With a plausible lane configuration of x8/x8/x4 (CPU/CPU/chipset), 3-card CrossFire is supported, although potentially ill-advised due to the necessitated application of higher-latency chipset lanes. Nvidia SLI demands a minimum PCIe link of x8 and is therefore supported in 2-card capacity. Slot spacing is smart for two-card users – a single gap for airflow is left when using dual-slot boards, and triple-slot coolers are usable.

ASMedia's ASM1083 bridge chip is used to provide legacy PCI slots. I am not going to berate the decision to include PCI slots like some readers may – minimising the cost of an upgrade may force budget users to recycle that old PCI WiFi adapter or TV tuner.

The 32Gbps M.2 connector supports drive lengths of 42mm, 60mm, and the popular 80mm sizing. Support for extended 110mm-long drives is not present, although SATA or PCIe connections are possible. Gigabyte places the M.2 connector slightly below the CPU socket. While this location moves a drive away from the heat zone of a graphics card, it also makes an SSD's (typically) ugly green PCB visible inside a build.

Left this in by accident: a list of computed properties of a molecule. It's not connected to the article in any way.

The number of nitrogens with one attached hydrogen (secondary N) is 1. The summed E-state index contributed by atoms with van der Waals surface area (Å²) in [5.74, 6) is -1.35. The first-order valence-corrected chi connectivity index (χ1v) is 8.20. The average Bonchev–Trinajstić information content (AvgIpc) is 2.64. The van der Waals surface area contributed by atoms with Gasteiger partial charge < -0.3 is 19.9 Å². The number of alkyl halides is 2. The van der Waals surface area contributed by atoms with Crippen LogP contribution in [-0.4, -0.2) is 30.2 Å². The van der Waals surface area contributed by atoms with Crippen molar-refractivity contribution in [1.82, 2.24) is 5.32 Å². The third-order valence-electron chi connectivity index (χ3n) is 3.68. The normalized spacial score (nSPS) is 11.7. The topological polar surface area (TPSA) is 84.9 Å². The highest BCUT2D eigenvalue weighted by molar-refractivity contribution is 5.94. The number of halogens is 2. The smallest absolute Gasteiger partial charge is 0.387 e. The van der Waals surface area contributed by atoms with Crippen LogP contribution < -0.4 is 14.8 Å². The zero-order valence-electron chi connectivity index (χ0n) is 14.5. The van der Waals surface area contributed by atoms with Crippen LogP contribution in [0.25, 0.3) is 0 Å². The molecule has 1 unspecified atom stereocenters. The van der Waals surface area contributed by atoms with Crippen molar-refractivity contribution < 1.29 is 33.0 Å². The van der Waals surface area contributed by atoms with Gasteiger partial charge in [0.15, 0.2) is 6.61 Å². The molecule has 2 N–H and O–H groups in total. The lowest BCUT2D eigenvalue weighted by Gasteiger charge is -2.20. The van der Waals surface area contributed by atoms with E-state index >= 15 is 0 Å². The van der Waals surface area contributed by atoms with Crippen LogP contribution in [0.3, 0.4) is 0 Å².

Parallel, serial, and TPM headers are provided for legacy support. There are two USB 2.0 headers found along the bottom edge, allowing a pair of front panel USB 2.0 ports and something like an integrated card reader to be powered.


The audio system is based around Realtek's popular ALC1150 codec. Nippon Chemicon audio capacitors and a Texas Instruments OP1652-marked op-amp also form the audio system. Gigabyte shields the audio codec and inserts a controllable yellow LED in the signal pathway.


Two USB 2.0 ports and a PS/2 connector are found on the rear IO. I like seeing these connectors provided to aid support with older operating systems (including Windows 7) and times of troubleshooting. Video connections are provided by means of DVI, VGA, and HDMI.

Three blue USB 3.0 ports are provided via the Z170 chipset. 10Gbps Type-A and Type-C USB 3.1 ports are provided by way of ASMedia's ASM1142 chipset. I do not spot the popular EtronTech EJ179V logic IC, implying that Gigabyte is not making use of enhanced power delivery capabilities of the USB Power Delivery specification (commonly associated with the Type-C connector).

Intel's I219-V chipset provides Gigabit Ethernet and cFos software is used for network management. Six audio jacks are present, although the omission of an optical SPDIF connection will disappoint users who want to connect their home cinema surround sound system.


Five 4-pin fan headers are spread sensibly around the board. Two are allocated for CPU duties, with a further two being easily accessible from the LGA 1151 socket. The final 4-pin connector along the board's bottom edge is well-suited for a side panel fan.

ITE's IT8628E chipset is used for monitoring and fan management duties. In typical Gigabyte fashion, dual BIOS chips are provided for redundancy.